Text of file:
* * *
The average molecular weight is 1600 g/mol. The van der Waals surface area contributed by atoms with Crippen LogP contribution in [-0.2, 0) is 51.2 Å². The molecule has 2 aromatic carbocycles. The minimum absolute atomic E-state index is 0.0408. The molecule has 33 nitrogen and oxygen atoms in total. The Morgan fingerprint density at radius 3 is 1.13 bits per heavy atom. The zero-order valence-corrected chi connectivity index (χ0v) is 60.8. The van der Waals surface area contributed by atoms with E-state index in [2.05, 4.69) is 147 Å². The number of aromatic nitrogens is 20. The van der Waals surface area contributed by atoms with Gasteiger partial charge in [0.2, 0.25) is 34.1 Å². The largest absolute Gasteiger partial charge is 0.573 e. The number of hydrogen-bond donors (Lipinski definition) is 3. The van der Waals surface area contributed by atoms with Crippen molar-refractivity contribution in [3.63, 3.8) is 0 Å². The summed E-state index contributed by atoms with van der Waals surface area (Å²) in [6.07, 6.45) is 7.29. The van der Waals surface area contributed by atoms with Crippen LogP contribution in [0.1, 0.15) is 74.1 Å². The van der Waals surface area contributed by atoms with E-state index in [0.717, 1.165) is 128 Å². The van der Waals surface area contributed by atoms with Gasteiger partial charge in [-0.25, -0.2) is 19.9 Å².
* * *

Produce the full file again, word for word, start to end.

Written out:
The average molecular weight is 1600 g/mol. The van der Waals surface area contributed by atoms with Crippen LogP contribution in [-0.2, 0) is 51.2 Å². The molecule has 2 aromatic carbocycles. The minimum absolute atomic E-state index is 0.0408. The molecule has 33 nitrogen and oxygen atoms in total. The Morgan fingerprint density at radius 3 is 1.13 bits per heavy atom. The zero-order valence-corrected chi connectivity index (χ0v) is 60.8. The van der Waals surface area contributed by atoms with E-state index in [2.05, 4.69) is 147 Å². The number of aromatic nitrogens is 20. The van der Waals surface area contributed by atoms with Gasteiger partial charge in [0.2, 0.25) is 34.1 Å². The largest absolute Gasteiger partial charge is 0.573 e. The number of hydrogen-bond donors (Lipinski definition) is 3. The van der Waals surface area contributed by atoms with Crippen molar-refractivity contribution in [3.63, 3.8) is 0 Å². The summed E-state index contributed by atoms with van der Waals surface area (Å²) in [6.07, 6.45) is 7.29. The van der Waals surface area contributed by atoms with Crippen LogP contribution in [0.1, 0.15) is 74.1 Å². The van der Waals surface area contributed by atoms with E-state index in [0.717, 1.165) is 128 Å². The van der Waals surface area contributed by atoms with Gasteiger partial charge in [-0.25, -0.2) is 19.9 Å².